Behind the Screen

Judith Gordon

Elaine Bermitz speaks to Judith Gordon, chairperson for the Manchester coordination committee of the UK Jewish Film Festival.

“Cinema has the power to enable change – it encourages compassion, tolerance and understanding. This is why we set ourselves the task of bringing these films to you.” So believes Judith Gordon, chair of the Manchester arm of the renowned UK Jewish Film Festival (UKJFF).

A Sheffield-born teacher and mother of documentary filmmaker Daniel Gordon, she spent 10 years of her life in Israel, and has watched the Israeli film industry grow from short, staccato films or subtitled foreign films to the dynamic award-winning industry it has now become. Moving back to the UK, she maintained her interest in Israeli and Jewish interest films and is constantly amazed at how many films she discovers.

It is not surprising then, that when the administrators of UKJFF were looking for someone to take the northern end of the festival from a few films shown as an afterthought sometime after the London event, to the much-anticipated event it has become, Judith was chosen for the job. Every November since her involvement, HOME Manchester and Cineworld Didsbury have hosted an increasing number of films by Jewish directors, writers or producers or about trailblazing Jewish personalities to enthusiastic audiences. Many of them have won awards at international film festivals and some, like last year’s Son of Saul have won mainstream prizes including Best Foreign Language Film at the Academy Awards. This year, 12 films will be screened, and for the first time, the gala opening will be visited by the writer and lead actor in Manchester, rather than London.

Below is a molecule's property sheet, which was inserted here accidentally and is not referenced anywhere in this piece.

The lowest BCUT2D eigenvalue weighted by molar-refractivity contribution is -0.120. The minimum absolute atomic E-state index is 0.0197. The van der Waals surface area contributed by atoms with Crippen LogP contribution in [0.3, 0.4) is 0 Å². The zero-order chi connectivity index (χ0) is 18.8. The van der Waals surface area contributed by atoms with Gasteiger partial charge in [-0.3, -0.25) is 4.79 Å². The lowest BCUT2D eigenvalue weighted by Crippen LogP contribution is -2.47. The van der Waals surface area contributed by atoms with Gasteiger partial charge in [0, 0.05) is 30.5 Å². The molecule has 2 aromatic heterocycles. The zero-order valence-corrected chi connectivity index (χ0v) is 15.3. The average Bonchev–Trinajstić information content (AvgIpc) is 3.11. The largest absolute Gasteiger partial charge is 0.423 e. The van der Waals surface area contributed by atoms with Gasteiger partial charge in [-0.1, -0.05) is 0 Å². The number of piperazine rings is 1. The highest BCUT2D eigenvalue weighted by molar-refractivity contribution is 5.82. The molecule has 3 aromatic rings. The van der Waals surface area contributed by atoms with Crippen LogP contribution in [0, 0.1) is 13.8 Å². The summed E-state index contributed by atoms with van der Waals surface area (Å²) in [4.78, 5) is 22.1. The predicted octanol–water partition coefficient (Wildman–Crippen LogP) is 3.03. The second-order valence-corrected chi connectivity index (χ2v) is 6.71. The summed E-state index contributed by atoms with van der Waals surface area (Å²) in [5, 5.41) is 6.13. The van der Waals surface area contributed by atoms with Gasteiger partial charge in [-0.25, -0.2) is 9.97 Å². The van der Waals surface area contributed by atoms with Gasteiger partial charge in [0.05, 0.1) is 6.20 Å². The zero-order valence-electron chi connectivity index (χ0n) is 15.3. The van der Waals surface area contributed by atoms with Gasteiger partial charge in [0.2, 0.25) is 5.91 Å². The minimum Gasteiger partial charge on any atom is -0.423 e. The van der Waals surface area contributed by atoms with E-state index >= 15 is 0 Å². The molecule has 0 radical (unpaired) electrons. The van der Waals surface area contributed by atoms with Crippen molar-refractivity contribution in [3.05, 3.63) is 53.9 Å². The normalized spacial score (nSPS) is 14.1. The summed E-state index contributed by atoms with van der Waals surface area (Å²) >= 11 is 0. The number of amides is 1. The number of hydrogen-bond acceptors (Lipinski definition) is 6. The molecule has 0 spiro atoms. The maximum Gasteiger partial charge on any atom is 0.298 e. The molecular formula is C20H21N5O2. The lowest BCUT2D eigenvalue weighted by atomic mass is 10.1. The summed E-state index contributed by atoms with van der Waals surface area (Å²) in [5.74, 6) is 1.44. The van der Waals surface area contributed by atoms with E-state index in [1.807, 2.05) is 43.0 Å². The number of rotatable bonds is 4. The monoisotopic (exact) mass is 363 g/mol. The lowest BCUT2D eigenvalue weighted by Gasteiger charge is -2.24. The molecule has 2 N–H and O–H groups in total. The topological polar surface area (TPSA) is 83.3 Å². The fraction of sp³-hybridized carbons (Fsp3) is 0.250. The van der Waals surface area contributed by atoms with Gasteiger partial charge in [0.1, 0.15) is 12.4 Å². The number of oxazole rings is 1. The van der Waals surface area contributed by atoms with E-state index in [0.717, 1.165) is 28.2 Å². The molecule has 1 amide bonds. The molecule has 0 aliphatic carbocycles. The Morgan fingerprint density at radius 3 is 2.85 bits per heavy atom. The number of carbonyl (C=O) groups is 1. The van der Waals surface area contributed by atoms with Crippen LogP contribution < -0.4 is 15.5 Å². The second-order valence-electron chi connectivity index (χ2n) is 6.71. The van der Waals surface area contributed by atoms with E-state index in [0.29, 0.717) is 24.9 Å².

Judith is very pleased about this vote of confidence in the North West, and even more pleased at the variety of the films on offer, so I asked how they were chosen: “We simply watch out for whatever is new, trying not to stick to one style or subject. We also like to choose the unknown or the surprising, as well as those which are particular draws.” she said.

I also asked her how the festival had become such a success: “The film festival has been going for over 20 years, but until 2011, we got very little warning as to the films we might be showing. We had already established the Menorah Film Club and that year, a film called The Band’s Visit was a huge success. So myself, Lucille Cohen, then the president of the Rep Council, Doreen Gerson of the Israel Information Centre, Gita Conn and later, Dov Hamburger, formed a group with the common aim of bringing the best of the UKJFF films to Manchester.

The next year, we opened with six films and showing the opening film simultaneously with London. We repeated the formula in 2013 and almost every house was packed. In 2015, we increased from eight to 12 films – four at HOME and eight at Cineworld, and began bringing directors and actors over for post-film talks. Since then we have established great relationships with the cinema staff and are beginning to attract regular sponsorship as the ticket price does not cover the cost of screening the films.”

I asked her what gave her the most pleasure when thinking about the festival: “That the films are of such high quality and so very varied – from a comedy about orthodox women’s liberation to the life of international musical conductor Zubin Mehta, or the lyrical Polish film, Past Life.”

Tickets for the festival screenings are available from Ukjewishfilm.org/Manchester.